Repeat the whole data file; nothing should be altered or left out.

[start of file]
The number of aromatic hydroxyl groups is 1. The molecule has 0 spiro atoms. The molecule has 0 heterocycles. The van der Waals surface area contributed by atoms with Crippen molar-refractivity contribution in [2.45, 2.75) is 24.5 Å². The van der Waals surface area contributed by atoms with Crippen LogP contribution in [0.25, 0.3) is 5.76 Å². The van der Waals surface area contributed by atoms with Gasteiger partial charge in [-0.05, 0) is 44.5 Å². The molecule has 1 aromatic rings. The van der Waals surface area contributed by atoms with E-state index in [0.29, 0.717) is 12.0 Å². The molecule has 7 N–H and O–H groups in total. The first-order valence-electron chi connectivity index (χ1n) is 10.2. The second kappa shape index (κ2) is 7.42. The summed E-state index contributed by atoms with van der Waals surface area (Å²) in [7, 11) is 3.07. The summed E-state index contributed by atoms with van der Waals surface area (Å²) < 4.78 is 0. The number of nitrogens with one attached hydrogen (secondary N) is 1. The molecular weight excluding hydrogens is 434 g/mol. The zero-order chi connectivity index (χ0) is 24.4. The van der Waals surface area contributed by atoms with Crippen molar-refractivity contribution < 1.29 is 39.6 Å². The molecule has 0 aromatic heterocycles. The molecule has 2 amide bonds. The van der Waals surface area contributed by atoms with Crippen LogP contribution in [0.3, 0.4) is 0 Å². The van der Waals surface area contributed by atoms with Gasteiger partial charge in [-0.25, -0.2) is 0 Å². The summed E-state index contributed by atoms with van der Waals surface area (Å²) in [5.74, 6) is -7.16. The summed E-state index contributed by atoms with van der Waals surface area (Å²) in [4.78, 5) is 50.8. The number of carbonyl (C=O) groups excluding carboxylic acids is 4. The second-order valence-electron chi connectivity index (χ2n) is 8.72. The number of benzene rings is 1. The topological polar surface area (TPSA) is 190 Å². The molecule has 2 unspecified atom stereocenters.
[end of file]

The number of aromatic hydroxyl groups is 1. The molecule has 0 spiro atoms. The molecule has 0 heterocycles. The van der Waals surface area contributed by atoms with Crippen molar-refractivity contribution in [2.45, 2.75) is 24.5 Å². The van der Waals surface area contributed by atoms with Crippen LogP contribution in [0.25, 0.3) is 5.76 Å². The van der Waals surface area contributed by atoms with Gasteiger partial charge in [-0.05, 0) is 44.5 Å². The molecule has 1 aromatic rings. The van der Waals surface area contributed by atoms with E-state index in [0.29, 0.717) is 12.0 Å². The molecule has 7 N–H and O–H groups in total. The first-order valence-electron chi connectivity index (χ1n) is 10.2. The second kappa shape index (κ2) is 7.42. The summed E-state index contributed by atoms with van der Waals surface area (Å²) in [7, 11) is 3.07. The summed E-state index contributed by atoms with van der Waals surface area (Å²) < 4.78 is 0. The number of nitrogens with one attached hydrogen (secondary N) is 1. The molecular weight excluding hydrogens is 434 g/mol. The zero-order chi connectivity index (χ0) is 24.4. The van der Waals surface area contributed by atoms with Crippen molar-refractivity contribution < 1.29 is 39.6 Å². The molecule has 0 aromatic heterocycles. The molecule has 2 amide bonds. The van der Waals surface area contributed by atoms with Crippen LogP contribution in [0.3, 0.4) is 0 Å². The van der Waals surface area contributed by atoms with Gasteiger partial charge in [-0.25, -0.2) is 0 Å². The summed E-state index contributed by atoms with van der Waals surface area (Å²) in [5.74, 6) is -7.16. The summed E-state index contributed by atoms with van der Waals surface area (Å²) in [4.78, 5) is 50.8. The number of carbonyl (C=O) groups excluding carboxylic acids is 4. The second-order valence-electron chi connectivity index (χ2n) is 8.72. The number of benzene rings is 1. The topological polar surface area (TPSA) is 190 Å². The molecule has 2 unspecified atom stereocenters.